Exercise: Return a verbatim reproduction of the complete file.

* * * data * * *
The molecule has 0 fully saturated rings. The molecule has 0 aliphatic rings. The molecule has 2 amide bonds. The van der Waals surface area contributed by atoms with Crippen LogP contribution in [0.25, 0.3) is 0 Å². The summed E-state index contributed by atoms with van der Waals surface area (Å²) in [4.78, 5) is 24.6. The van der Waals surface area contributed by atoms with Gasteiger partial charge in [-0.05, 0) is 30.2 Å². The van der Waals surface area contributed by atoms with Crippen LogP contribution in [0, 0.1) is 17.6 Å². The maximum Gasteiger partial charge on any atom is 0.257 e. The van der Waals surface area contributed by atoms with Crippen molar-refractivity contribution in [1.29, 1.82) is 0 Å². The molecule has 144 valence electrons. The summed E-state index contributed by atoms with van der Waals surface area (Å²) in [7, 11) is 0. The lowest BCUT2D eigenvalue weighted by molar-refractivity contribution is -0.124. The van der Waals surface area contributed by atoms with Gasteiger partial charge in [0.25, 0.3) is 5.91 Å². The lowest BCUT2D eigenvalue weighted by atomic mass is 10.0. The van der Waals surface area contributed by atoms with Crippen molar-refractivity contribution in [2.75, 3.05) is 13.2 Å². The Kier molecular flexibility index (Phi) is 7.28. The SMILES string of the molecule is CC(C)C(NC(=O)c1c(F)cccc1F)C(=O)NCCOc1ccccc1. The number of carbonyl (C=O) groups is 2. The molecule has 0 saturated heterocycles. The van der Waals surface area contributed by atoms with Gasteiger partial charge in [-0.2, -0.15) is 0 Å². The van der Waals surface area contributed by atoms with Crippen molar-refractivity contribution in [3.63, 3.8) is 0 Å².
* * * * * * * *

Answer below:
The molecule has 0 fully saturated rings. The molecule has 0 aliphatic rings. The molecule has 2 amide bonds. The van der Waals surface area contributed by atoms with Crippen LogP contribution in [0.25, 0.3) is 0 Å². The summed E-state index contributed by atoms with van der Waals surface area (Å²) in [4.78, 5) is 24.6. The van der Waals surface area contributed by atoms with Gasteiger partial charge in [-0.05, 0) is 30.2 Å². The van der Waals surface area contributed by atoms with Crippen LogP contribution in [0, 0.1) is 17.6 Å². The maximum Gasteiger partial charge on any atom is 0.257 e. The van der Waals surface area contributed by atoms with Crippen molar-refractivity contribution in [1.29, 1.82) is 0 Å². The molecule has 144 valence electrons. The summed E-state index contributed by atoms with van der Waals surface area (Å²) in [7, 11) is 0. The lowest BCUT2D eigenvalue weighted by molar-refractivity contribution is -0.124. The van der Waals surface area contributed by atoms with Gasteiger partial charge in [0.25, 0.3) is 5.91 Å². The lowest BCUT2D eigenvalue weighted by atomic mass is 10.0. The van der Waals surface area contributed by atoms with Crippen molar-refractivity contribution in [2.75, 3.05) is 13.2 Å². The Kier molecular flexibility index (Phi) is 7.28. The SMILES string of the molecule is CC(C)C(NC(=O)c1c(F)cccc1F)C(=O)NCCOc1ccccc1. The number of carbonyl (C=O) groups is 2. The molecule has 0 saturated heterocycles. The van der Waals surface area contributed by atoms with Gasteiger partial charge in [-0.2, -0.15) is 0 Å². The van der Waals surface area contributed by atoms with Crippen molar-refractivity contribution in [3.63, 3.8) is 0 Å².